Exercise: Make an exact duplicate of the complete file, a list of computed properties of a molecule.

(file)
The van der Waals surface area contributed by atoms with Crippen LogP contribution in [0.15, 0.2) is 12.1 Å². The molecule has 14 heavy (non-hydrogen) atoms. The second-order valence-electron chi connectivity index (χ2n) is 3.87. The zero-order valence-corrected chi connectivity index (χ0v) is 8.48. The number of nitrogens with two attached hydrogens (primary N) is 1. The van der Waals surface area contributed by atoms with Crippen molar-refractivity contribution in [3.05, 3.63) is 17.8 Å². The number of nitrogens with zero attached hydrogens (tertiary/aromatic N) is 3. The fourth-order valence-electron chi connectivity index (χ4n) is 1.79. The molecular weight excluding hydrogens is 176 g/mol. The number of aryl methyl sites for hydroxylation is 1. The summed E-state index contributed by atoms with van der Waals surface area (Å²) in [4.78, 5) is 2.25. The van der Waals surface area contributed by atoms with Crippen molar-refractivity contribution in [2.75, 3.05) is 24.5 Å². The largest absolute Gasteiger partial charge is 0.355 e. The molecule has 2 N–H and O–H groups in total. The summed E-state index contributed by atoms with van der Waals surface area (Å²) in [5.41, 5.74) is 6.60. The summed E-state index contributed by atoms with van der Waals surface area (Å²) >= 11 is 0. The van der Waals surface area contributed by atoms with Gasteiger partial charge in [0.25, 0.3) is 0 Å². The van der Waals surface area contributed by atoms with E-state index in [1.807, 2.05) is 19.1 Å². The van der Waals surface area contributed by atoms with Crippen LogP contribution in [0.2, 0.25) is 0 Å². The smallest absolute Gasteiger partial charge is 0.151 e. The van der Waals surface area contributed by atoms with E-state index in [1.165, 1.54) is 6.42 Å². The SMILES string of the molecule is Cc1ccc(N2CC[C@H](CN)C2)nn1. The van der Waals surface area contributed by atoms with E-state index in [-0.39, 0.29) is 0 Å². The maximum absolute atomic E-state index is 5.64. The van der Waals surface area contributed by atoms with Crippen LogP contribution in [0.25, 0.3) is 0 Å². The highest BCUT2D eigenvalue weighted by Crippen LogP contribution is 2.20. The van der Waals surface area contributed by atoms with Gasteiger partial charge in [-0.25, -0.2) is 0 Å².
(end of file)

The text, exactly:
The van der Waals surface area contributed by atoms with Crippen LogP contribution in [0.15, 0.2) is 12.1 Å². The molecule has 14 heavy (non-hydrogen) atoms. The second-order valence-electron chi connectivity index (χ2n) is 3.87. The zero-order valence-corrected chi connectivity index (χ0v) is 8.48. The number of nitrogens with two attached hydrogens (primary N) is 1. The van der Waals surface area contributed by atoms with Crippen molar-refractivity contribution in [3.05, 3.63) is 17.8 Å². The number of nitrogens with zero attached hydrogens (tertiary/aromatic N) is 3. The fourth-order valence-electron chi connectivity index (χ4n) is 1.79. The molecular weight excluding hydrogens is 176 g/mol. The number of aryl methyl sites for hydroxylation is 1. The summed E-state index contributed by atoms with van der Waals surface area (Å²) in [4.78, 5) is 2.25. The van der Waals surface area contributed by atoms with Crippen molar-refractivity contribution in [2.75, 3.05) is 24.5 Å². The largest absolute Gasteiger partial charge is 0.355 e. The molecule has 2 N–H and O–H groups in total. The summed E-state index contributed by atoms with van der Waals surface area (Å²) in [5.41, 5.74) is 6.60. The summed E-state index contributed by atoms with van der Waals surface area (Å²) >= 11 is 0. The van der Waals surface area contributed by atoms with Gasteiger partial charge in [0.25, 0.3) is 0 Å². The van der Waals surface area contributed by atoms with E-state index in [1.807, 2.05) is 19.1 Å². The van der Waals surface area contributed by atoms with Crippen LogP contribution in [0.2, 0.25) is 0 Å². The smallest absolute Gasteiger partial charge is 0.151 e. The van der Waals surface area contributed by atoms with E-state index in [1.165, 1.54) is 6.42 Å². The SMILES string of the molecule is Cc1ccc(N2CC[C@H](CN)C2)nn1. The van der Waals surface area contributed by atoms with E-state index in [-0.39, 0.29) is 0 Å². The maximum absolute atomic E-state index is 5.64. The van der Waals surface area contributed by atoms with Crippen LogP contribution in [0.25, 0.3) is 0 Å². The highest BCUT2D eigenvalue weighted by Crippen LogP contribution is 2.20. The van der Waals surface area contributed by atoms with Gasteiger partial charge in [-0.25, -0.2) is 0 Å².